As I gathered with a group of mostly medical professionals for a home Bible study group, a surgeon shared a recent experience. Making his post-op rounds a few weeks before, he'd stopped at the nurse's station when a young man approached him and asked a favor. "You operated on my mother years ago," he said, "and she's right over here, in the neighboring room. Would you mind stepping in and saying hello? She'd like to thank you." The surgeon agreed, not knowing that he was about to have a God-encounter.
When he walked into the room and made eye contact, he recognized her immediately, even though he'd operated on thousands of patients. Even though her hair was now gray, and she was 20 years older, she'd been an unforgettable patient.
She'd been rushed into the emergency room all those years ago with a serious stab wound in her chest. The point of the blade had pierced her ribs and gone directly into her heart. Remarkably, she had survived to arrive at the ER, and he spent tedious hours on the complicated surgery. When it was over, he'd left the operating room confident about her prospects. The woman recovered and left the hospital, but now she was back and wanted to share a story with him.
She asked if he remembered her. He smiled and said he could never forget a surgery like that. When he asked how she was doing, she recounted the last 20 years of her life and told him about how good it had been and how everything would have been so different had he not operated on her. And then she said something that caught him off guard: "I remember watching you perform the surgery on my heart."
He told her it was impossible, that her eyes were taped shut for the surgery. She knew what she saw, she said. She then described various parts of the surgery in precise detail. It was an unsettling moment. No one in the history of his career had ever told him something like this. But after hearing her detailed account of the entire operation, he believed her.
"Why didn't you tell me this all those years ago?" he asked, but he knew the reason. If she had told him she watched him perform her heart surgery while she was unconscious and her eyes were taped shut, he would have thought she was crazy. But there in that hospital room, he came to see that he'd become a different person over the years.
Back then, he'd been a rock-star surgeon, an important man who enjoyed high-pressure situations. He loved the ever-increasing paycheck he brought home. But although he had plenty going for him, his personal life was deteriorating tragically. He was disconnected from his wife and his kids. His friendship circles were shallow. And his spiritual walk was nonexistent.
He shared a larger truth too. Months before this experience, his wife told him, "There has to be something more than attending religious services with no expectation of change." She then went to find a church where there was "some life and hope." She quietly slipped into our congregation without attracting any attention. She never asked her husband to join her; but after seeing the change in his wife, he told her, "I want to go with you."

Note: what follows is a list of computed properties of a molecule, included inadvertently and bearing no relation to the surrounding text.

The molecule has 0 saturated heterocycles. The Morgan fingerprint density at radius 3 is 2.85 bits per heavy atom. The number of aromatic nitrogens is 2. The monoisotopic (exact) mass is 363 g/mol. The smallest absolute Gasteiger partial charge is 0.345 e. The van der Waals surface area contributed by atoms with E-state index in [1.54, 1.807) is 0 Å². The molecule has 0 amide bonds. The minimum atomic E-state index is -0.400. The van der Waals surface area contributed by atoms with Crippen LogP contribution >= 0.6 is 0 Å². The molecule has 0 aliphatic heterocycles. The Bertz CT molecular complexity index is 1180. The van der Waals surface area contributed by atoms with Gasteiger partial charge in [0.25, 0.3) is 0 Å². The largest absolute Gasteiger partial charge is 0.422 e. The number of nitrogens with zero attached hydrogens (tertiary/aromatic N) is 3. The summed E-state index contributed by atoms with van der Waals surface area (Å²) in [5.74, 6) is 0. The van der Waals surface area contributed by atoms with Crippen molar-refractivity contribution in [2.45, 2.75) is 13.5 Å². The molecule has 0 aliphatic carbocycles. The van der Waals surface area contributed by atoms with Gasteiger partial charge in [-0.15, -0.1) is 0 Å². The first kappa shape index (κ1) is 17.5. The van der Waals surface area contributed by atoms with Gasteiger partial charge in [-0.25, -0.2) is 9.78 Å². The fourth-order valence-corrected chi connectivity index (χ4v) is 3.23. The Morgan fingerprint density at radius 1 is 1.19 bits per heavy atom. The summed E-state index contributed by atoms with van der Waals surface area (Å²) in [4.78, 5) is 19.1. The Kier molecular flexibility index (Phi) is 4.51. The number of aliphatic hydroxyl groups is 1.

He said something had changed in his life, which allowed him to receive his former patient's story: he had begun to welcome God into his life again. That shift changed everything, he said. But it wasn't overnight; the facade of his life was well-crafted.
But the grace of God had begun to touch his life like a gentle breeze of hope. His heart turned toward his family, and he saw their value. An awareness of people as more than patients brought changes to his medical practice as well. He'd spent decades pursuing his own interests, and the outcomes had not satisfied. So the big surprise was that in yielding to Jesus, he found fulfillment.
Changed intent changes you. And when you express your intent to cultivate a more meaningful connection with God, those changes will begin to emerge within you. God presents invitations to us; we choose our response.
God does not need our success, our degrees or even our hard-earned life experiences. He asks us to simply follow, to yield to the Creator of all things.
When Jesus invites people to follow Him, He doesn't forecast the outcomes nor guarantee change overnight. He doesn't promise that we'll stop cursing in traffic tomorrow and never do it again. He doesn't promise that the Hugh Hefners of the world will become Billy Grahams overnight. He only promises that if we follow Him by doing the next right thing, day by day, He will walk with us each step of the way. And though it will not all come at once, incremental changes will come, and you'll notice the shift.
As you begin to exercise a more intentional faith, expect to see a change in your life. And as you begin to see the changes, journal the progress. Months and years later, you'll look back and see how an incremental change led to the next incremental change, and how all those changes brought new momentum to your spiritual journey.
Allen Jackson is senior pastor of World Outreach Church, a congregation of 15,000; and he is founder of Allen Jackson Ministries, through which his biblical messages have been broadcast nationally and internationally on multiple platforms. His latest book, Intentional Faith from Thomas Nelson, from which this was excerpted, released earlier this year.
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